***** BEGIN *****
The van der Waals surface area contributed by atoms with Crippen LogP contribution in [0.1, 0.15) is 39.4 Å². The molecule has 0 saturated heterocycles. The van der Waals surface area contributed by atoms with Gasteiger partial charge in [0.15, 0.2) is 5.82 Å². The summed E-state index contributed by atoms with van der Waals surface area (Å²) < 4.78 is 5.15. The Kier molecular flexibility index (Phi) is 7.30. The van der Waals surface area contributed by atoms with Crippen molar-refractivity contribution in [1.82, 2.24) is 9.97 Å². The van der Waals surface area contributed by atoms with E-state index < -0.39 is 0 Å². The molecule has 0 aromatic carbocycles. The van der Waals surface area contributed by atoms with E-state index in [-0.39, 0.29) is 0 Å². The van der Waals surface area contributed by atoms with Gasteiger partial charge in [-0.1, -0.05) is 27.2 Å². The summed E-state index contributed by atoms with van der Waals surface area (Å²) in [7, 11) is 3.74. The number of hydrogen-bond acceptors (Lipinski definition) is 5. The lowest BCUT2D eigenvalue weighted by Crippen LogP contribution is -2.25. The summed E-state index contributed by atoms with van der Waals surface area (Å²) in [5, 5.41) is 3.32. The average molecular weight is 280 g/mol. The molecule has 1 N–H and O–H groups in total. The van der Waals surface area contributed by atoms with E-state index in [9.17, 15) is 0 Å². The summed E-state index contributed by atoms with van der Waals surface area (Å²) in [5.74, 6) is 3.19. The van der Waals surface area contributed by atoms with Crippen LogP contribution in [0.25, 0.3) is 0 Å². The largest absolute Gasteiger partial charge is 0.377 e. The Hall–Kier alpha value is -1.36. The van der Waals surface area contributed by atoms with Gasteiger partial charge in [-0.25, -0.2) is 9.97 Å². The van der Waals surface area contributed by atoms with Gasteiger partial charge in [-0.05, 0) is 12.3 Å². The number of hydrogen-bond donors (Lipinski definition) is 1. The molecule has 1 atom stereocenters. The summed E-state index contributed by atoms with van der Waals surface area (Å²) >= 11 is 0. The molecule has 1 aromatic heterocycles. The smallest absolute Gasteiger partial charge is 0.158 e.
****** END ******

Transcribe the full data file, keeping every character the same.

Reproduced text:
The van der Waals surface area contributed by atoms with Crippen LogP contribution in [0.1, 0.15) is 39.4 Å². The molecule has 0 saturated heterocycles. The van der Waals surface area contributed by atoms with Gasteiger partial charge in [0.15, 0.2) is 5.82 Å². The summed E-state index contributed by atoms with van der Waals surface area (Å²) < 4.78 is 5.15. The Kier molecular flexibility index (Phi) is 7.30. The van der Waals surface area contributed by atoms with Crippen molar-refractivity contribution in [1.82, 2.24) is 9.97 Å². The van der Waals surface area contributed by atoms with E-state index < -0.39 is 0 Å². The molecule has 0 aromatic carbocycles. The van der Waals surface area contributed by atoms with E-state index in [-0.39, 0.29) is 0 Å². The van der Waals surface area contributed by atoms with Gasteiger partial charge in [-0.1, -0.05) is 27.2 Å². The summed E-state index contributed by atoms with van der Waals surface area (Å²) in [7, 11) is 3.74. The number of hydrogen-bond acceptors (Lipinski definition) is 5. The lowest BCUT2D eigenvalue weighted by Crippen LogP contribution is -2.25. The summed E-state index contributed by atoms with van der Waals surface area (Å²) in [5, 5.41) is 3.32. The average molecular weight is 280 g/mol. The molecule has 1 N–H and O–H groups in total. The van der Waals surface area contributed by atoms with E-state index in [9.17, 15) is 0 Å². The summed E-state index contributed by atoms with van der Waals surface area (Å²) in [5.74, 6) is 3.19. The van der Waals surface area contributed by atoms with Crippen LogP contribution in [0.25, 0.3) is 0 Å². The largest absolute Gasteiger partial charge is 0.377 e. The Hall–Kier alpha value is -1.36. The van der Waals surface area contributed by atoms with Gasteiger partial charge in [-0.25, -0.2) is 9.97 Å². The van der Waals surface area contributed by atoms with Gasteiger partial charge in [-0.05, 0) is 12.3 Å². The number of hydrogen-bond donors (Lipinski definition) is 1. The molecule has 1 atom stereocenters. The summed E-state index contributed by atoms with van der Waals surface area (Å²) >= 11 is 0. The molecule has 1 aromatic heterocycles. The smallest absolute Gasteiger partial charge is 0.158 e.